NASA Does the Worm To Honor the Return of U.S. Spaceflight

Jennifer Leman
Photo credit: Jim Bridenstine / NASA

From Popular Mechanics

  • The iconic design was crafted in 1974 by Richard Danne and Bruce Blackburn.
  • While beloved by designers, many in the agency hated the worm's clean, retro look.
  • It'll be stamped on the side of SpaceX's Falcon 9 rocket, to be used in the upcoming Demo-2 test flight.

NASA announced Thursday that it will resurrect its signature retro "worm" insignia for the upcoming Demo-2 test flight.

The famed design will be slapped onto SpaceX's Falcon 9 rocket, which will carry the company's crew dragon capsule (and its astronaut occupants) to the International Space Station in May. NASA Administrator Jim Bridenstine admitted to Ars Technica that they were poised to post this update yesterday but feared the public would think it was an April Fool's day joke.

The agency has had only two logos in its roughly 60-year history: the beloved blue "meatball," which was designed by Jim Modarelli in 1959, and, of course, the worm.

Designed in 1974 by Richard Danne and Bruce Blackburn, the worm has become one of the most recognizable logos in the world. Despite being an absolute marvel—from a graphic design standpoint, at least—it was a tough sell for NASA's higher-ups.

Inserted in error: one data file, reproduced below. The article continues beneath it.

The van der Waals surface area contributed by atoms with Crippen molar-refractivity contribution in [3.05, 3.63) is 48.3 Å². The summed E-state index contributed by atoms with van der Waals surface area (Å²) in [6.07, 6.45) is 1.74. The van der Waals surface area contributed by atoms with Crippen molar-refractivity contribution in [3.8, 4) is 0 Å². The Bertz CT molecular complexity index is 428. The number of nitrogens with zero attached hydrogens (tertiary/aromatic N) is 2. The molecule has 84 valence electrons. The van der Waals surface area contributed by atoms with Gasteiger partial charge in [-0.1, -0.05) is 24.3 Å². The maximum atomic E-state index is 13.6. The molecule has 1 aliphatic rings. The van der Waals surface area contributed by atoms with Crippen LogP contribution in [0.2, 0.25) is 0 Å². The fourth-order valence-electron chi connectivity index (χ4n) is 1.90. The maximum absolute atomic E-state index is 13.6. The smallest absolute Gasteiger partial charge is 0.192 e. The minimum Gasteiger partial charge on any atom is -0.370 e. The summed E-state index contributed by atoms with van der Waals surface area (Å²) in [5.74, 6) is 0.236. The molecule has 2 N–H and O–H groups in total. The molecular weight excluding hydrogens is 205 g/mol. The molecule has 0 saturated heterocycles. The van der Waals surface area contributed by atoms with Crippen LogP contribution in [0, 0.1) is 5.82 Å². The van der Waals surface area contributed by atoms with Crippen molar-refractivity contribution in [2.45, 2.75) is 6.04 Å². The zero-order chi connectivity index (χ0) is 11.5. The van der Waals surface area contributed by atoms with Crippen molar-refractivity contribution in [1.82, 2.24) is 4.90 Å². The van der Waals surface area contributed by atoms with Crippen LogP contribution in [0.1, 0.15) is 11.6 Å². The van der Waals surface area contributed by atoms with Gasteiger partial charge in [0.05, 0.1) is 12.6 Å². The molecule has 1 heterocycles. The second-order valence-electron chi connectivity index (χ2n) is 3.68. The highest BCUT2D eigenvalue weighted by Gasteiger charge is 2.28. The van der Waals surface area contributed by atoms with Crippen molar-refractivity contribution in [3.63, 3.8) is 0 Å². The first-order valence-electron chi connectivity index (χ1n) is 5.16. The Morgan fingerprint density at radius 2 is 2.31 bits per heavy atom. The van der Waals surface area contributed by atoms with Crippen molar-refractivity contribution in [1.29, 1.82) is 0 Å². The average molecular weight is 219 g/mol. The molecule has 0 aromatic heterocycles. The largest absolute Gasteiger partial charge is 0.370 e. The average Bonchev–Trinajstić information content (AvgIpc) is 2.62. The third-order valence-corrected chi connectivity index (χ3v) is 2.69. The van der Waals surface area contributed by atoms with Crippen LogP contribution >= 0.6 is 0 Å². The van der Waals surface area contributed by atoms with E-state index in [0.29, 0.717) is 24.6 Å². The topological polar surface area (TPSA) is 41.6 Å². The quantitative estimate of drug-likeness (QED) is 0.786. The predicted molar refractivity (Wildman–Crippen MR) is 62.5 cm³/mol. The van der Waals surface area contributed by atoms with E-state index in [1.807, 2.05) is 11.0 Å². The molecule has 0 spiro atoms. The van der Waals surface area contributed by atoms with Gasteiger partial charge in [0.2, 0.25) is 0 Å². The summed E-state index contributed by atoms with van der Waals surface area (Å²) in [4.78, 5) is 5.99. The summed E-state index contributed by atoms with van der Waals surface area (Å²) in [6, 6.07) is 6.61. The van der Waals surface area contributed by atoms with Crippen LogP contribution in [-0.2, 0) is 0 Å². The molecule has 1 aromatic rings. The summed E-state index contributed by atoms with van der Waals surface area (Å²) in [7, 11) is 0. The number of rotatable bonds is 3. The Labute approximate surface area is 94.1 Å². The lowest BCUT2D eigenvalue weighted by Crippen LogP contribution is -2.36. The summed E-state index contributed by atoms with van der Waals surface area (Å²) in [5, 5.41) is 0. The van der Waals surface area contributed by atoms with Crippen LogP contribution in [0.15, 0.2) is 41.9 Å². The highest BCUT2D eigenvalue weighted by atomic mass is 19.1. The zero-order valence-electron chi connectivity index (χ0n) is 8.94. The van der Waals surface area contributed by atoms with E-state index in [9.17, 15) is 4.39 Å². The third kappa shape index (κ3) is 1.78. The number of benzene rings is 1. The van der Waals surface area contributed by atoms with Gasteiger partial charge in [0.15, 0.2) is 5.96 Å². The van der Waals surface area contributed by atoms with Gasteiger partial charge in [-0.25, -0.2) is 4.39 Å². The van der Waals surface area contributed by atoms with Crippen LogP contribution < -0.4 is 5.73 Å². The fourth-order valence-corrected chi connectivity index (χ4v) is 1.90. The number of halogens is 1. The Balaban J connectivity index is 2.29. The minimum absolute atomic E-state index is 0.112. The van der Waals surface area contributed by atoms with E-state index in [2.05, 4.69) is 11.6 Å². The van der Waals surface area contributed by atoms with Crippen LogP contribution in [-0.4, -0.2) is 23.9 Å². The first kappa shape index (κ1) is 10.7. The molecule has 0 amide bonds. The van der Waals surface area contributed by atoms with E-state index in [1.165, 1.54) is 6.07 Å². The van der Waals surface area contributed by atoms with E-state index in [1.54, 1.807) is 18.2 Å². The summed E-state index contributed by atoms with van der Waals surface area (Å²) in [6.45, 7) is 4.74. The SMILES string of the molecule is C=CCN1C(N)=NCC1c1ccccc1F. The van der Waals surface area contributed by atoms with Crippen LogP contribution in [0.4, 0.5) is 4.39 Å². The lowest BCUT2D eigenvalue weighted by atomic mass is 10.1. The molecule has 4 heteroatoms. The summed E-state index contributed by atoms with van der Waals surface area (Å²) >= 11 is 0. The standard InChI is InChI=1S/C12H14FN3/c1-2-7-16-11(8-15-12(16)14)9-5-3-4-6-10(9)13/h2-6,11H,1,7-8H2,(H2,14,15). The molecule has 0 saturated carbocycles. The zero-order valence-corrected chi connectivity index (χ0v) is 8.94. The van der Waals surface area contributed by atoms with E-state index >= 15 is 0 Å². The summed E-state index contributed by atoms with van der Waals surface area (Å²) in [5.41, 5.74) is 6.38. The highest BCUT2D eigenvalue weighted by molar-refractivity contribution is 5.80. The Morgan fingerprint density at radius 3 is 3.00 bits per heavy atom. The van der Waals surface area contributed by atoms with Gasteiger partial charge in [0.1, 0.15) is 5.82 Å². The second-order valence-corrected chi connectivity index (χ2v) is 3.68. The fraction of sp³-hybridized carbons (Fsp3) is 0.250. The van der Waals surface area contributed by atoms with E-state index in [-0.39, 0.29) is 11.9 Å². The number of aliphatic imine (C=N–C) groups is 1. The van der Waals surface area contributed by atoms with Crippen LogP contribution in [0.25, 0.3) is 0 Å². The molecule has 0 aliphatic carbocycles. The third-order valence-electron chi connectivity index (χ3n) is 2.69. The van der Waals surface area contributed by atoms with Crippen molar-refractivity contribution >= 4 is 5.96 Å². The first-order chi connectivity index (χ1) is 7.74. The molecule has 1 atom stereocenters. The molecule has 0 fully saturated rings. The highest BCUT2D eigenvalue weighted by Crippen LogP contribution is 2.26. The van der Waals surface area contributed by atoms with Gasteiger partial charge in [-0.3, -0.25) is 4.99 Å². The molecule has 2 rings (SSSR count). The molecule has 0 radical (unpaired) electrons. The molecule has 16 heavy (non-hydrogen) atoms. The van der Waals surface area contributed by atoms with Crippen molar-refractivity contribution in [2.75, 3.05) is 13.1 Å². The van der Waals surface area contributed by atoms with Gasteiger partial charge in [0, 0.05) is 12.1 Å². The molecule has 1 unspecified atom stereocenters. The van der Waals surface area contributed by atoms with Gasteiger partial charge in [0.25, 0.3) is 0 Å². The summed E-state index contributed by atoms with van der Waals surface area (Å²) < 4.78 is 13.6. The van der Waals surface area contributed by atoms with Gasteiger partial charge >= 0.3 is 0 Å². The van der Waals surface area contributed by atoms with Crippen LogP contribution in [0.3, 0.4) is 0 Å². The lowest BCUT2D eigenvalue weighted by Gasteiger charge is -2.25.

James Fletcher, who was NASA's administrator at the time it was introduced, notoriously hated the design. Still, it was emblazoned on the spacesuits of Mae Jemison and Sally Ride and stamped on side of the Hubble Space Telescope and the Space Shuttle.

Photo credit: NASA

In 1992, it was retired by NASA administrator Dan Goldin. "By Friday morning the worm was out, and the meatball was back," Paul Holloway, who was director of NASA Langley at the time, notes on his official NASA webpage.

Since its "retirement," the worm has been reserved almost exclusively for NASA souvenirs but is widely used by a number of brands from Walmart to Coach, who have capitalized on its coveted retro feel. While brands must seek permission to use the logos, the agency does not get paid for their use.

NASA also has an official seal, which is reserved for "award presentations or formal events and activities which are ceremonial or traditional in nature," according to NASA's original Graphics Standards Manual from 1976.


"This warm shade of red is a very active color which brings a kinetic dimension to the letterforms." NASA wrote at the time about the worm's bold hue. "The color reflects the lively and future-oriented character of NASA."

NASA says it is also exploring other opportunities to include the famous insignia. Seems like a return to the lunar surface might be a good one?

"It seems the worm logo wasn’t really retired," the agency wrote in its statement Thursday. "It was just resting up for the next chapter of space exploration."

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